Back home and back to work...
I started a new panel today. More of the lighter greens in this one, and fewer of the reds. It's such fun to see the images emerge bit by bit. I'm really enjoying weaving this piece.
A productive morning at Southeast Animal Fiber Fair. I snagged a whole trunkful of wool (well, maybe just three bags full...), and had a glorious ride in the mountains, besides. Too busy shopping to take many pictures, but here's some wool/silk blend from Sue Dial that I'm going to enjoy spinning during tonight's World Series game.
It's been a busy week at the loom. The Double Twill project is underway. Here's a small bit of the first of six panels. Cotton & linen.
And here's a video from the folks at Hansencrafts that you must watch. I promise you that this is the best stop motion animation you have ever seen. Click on the link and prepare to be enchanted:
Halloween is on its way, in case you hadn't noticed.
It's getting close to freezing temp at night, but our camellias have gone crazy. These are the two bushes flanking the side door.
A Saturday out at the annual Euro car show brightened our spirits considerably. Automotive colors are very inspiring to me. For starters, here's red.
My beloved Cubs have me glued to the TV. I got a lot of spinning done during the playoffs, and there's more to come!!! This is the red portion of a graded roving that shades from purple through reds through yellow.
By the way, I've already voted. Age has its privileges.
The linen/wool blend I showed you a few days ago is all spun up and plied. Here it is under artificial light.
I skeined & washed it, and after it dried, it smelled like freshly mown hay. Not a surprise. It's a bit stiff and grassy looking, and you really can't tell there is any wool in it. The wool content was a big factor in making it easy to spin, however.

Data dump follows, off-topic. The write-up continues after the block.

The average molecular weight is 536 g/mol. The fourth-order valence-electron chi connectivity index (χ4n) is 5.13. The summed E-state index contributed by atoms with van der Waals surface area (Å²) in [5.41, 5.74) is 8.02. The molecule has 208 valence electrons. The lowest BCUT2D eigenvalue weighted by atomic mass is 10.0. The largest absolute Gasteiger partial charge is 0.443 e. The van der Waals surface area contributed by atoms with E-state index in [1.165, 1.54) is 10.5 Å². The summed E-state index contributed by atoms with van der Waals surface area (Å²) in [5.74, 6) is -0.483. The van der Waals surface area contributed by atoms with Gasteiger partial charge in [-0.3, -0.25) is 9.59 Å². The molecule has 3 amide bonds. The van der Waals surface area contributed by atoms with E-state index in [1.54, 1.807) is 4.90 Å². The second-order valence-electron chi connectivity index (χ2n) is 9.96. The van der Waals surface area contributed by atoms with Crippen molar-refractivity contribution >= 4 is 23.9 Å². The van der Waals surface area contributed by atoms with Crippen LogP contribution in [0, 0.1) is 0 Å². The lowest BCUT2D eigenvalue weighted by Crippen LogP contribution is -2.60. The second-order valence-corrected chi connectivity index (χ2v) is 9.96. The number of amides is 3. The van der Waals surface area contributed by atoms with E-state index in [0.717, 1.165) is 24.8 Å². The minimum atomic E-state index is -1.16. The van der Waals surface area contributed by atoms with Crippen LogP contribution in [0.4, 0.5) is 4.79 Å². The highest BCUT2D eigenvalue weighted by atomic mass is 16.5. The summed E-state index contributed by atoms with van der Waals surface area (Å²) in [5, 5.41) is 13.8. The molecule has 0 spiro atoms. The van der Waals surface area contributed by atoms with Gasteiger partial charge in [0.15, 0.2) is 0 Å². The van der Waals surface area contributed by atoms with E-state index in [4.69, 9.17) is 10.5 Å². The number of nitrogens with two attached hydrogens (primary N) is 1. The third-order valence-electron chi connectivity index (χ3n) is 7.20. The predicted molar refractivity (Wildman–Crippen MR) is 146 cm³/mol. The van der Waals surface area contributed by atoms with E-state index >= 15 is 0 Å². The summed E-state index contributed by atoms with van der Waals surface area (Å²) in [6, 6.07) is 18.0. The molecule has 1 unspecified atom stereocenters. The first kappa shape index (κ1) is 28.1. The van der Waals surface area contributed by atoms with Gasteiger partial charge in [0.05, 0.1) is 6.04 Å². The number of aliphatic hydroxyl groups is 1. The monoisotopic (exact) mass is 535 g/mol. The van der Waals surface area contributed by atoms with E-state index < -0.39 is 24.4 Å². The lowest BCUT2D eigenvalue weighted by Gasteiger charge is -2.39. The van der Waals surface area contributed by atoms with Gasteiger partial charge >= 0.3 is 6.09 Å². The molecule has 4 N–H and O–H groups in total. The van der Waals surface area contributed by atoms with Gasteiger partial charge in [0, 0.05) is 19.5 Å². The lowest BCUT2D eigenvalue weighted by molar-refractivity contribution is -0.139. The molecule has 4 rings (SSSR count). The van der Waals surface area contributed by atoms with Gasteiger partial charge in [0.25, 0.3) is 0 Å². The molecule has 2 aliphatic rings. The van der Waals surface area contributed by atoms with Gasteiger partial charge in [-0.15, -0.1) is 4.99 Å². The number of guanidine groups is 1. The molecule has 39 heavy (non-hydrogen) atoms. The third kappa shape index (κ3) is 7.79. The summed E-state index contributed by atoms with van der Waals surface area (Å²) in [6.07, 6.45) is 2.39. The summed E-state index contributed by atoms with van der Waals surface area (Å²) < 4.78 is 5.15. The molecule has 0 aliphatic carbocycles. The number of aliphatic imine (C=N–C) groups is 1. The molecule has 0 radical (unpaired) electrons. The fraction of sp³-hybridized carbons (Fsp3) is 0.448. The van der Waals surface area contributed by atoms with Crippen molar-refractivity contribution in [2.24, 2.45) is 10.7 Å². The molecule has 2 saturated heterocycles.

It's a deep pewter gray, a characterful yarn, and I love handling it. There are 284 yards, and I might have enough to knit a small market bag.
Hooray! Fall is finally here. The chrysanthemum display greeted me this morning at the supermarket. Recognize me in the picture?
Annual matzo ball production is underway in the kitchen. Here are the little fellas waiting to go into the boiling water.
And here they are cooked. Next into the chicken soup. That's for tomorrow. Shanah Tova, y"all.
In the Department of Fiber, I'm spinning up the intriguing bag of linen/wool blend I bought a few weeks ago at Gaspereau Valley Fibres. The linen has been chopped up into short pieces, and the 20% wool helps keep everything together. I plan to ply it. It's fun to spin and looks very hairy. Definitely not next-to-the-skin material. I think it will be a spectacular market bag; whether knitted or woven is still TBD.
Also in Fiber Dept.: studies continue in double twill. I'm now working out a version for shaft looms, with multiples of 8 shafts. Two warps, three wefts.
Back to the hanten. I placed the fronts & sleeves on the back piece, and then laid a folded black cotton fabric on top to judge the effect of a plain collar band. The commercial fabric was all wrong, I will have to weave another piece for this jacket. Not the same fabric, of course. I think it will be a plain weave in black cotton warp & weft, with a few random stripes of red & green placed in the warp--the red & green yarns are still in my stash.
The problem is that no looms are vacant. This hanten will have to go on the back burner for a while. In other words, another UFO.
A funny thing happened this week. One of my spinning wheels found a new home and I had to quickly finish spinning & plying this batch of gray wool in order to empty the bobbins. It was nonstop spinning for a few days, but I got it done.